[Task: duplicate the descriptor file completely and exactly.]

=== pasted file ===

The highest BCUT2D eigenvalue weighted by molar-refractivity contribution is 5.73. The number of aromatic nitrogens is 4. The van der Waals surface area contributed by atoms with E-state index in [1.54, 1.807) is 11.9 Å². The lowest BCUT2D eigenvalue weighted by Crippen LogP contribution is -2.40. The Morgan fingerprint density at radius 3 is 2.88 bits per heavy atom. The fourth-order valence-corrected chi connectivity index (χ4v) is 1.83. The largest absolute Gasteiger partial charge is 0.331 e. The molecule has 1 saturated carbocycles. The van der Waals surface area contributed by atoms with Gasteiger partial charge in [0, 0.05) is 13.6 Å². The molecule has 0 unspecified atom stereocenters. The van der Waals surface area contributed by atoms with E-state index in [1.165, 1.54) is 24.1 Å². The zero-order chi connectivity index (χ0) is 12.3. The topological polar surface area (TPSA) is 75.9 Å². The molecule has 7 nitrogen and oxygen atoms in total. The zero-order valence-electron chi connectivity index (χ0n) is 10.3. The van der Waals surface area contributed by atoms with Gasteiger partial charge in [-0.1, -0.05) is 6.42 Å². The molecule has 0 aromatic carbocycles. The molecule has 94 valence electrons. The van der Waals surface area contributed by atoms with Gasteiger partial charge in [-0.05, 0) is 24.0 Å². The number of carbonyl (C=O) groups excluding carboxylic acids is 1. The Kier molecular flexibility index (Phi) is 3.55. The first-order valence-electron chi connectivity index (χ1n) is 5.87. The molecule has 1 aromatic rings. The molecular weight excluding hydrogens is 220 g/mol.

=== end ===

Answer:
The highest BCUT2D eigenvalue weighted by molar-refractivity contribution is 5.73. The number of aromatic nitrogens is 4. The van der Waals surface area contributed by atoms with E-state index in [1.54, 1.807) is 11.9 Å². The lowest BCUT2D eigenvalue weighted by Crippen LogP contribution is -2.40. The Morgan fingerprint density at radius 3 is 2.88 bits per heavy atom. The fourth-order valence-corrected chi connectivity index (χ4v) is 1.83. The largest absolute Gasteiger partial charge is 0.331 e. The molecule has 1 saturated carbocycles. The van der Waals surface area contributed by atoms with Gasteiger partial charge in [0, 0.05) is 13.6 Å². The molecule has 0 unspecified atom stereocenters. The van der Waals surface area contributed by atoms with E-state index in [1.165, 1.54) is 24.1 Å². The zero-order chi connectivity index (χ0) is 12.3. The topological polar surface area (TPSA) is 75.9 Å². The molecule has 7 nitrogen and oxygen atoms in total. The zero-order valence-electron chi connectivity index (χ0n) is 10.3. The van der Waals surface area contributed by atoms with Gasteiger partial charge in [-0.1, -0.05) is 6.42 Å². The molecule has 0 aromatic carbocycles. The molecule has 94 valence electrons. The van der Waals surface area contributed by atoms with Gasteiger partial charge in [-0.05, 0) is 24.0 Å². The number of carbonyl (C=O) groups excluding carboxylic acids is 1. The Kier molecular flexibility index (Phi) is 3.55. The first-order valence-electron chi connectivity index (χ1n) is 5.87. The molecule has 1 aromatic rings. The molecular weight excluding hydrogens is 220 g/mol.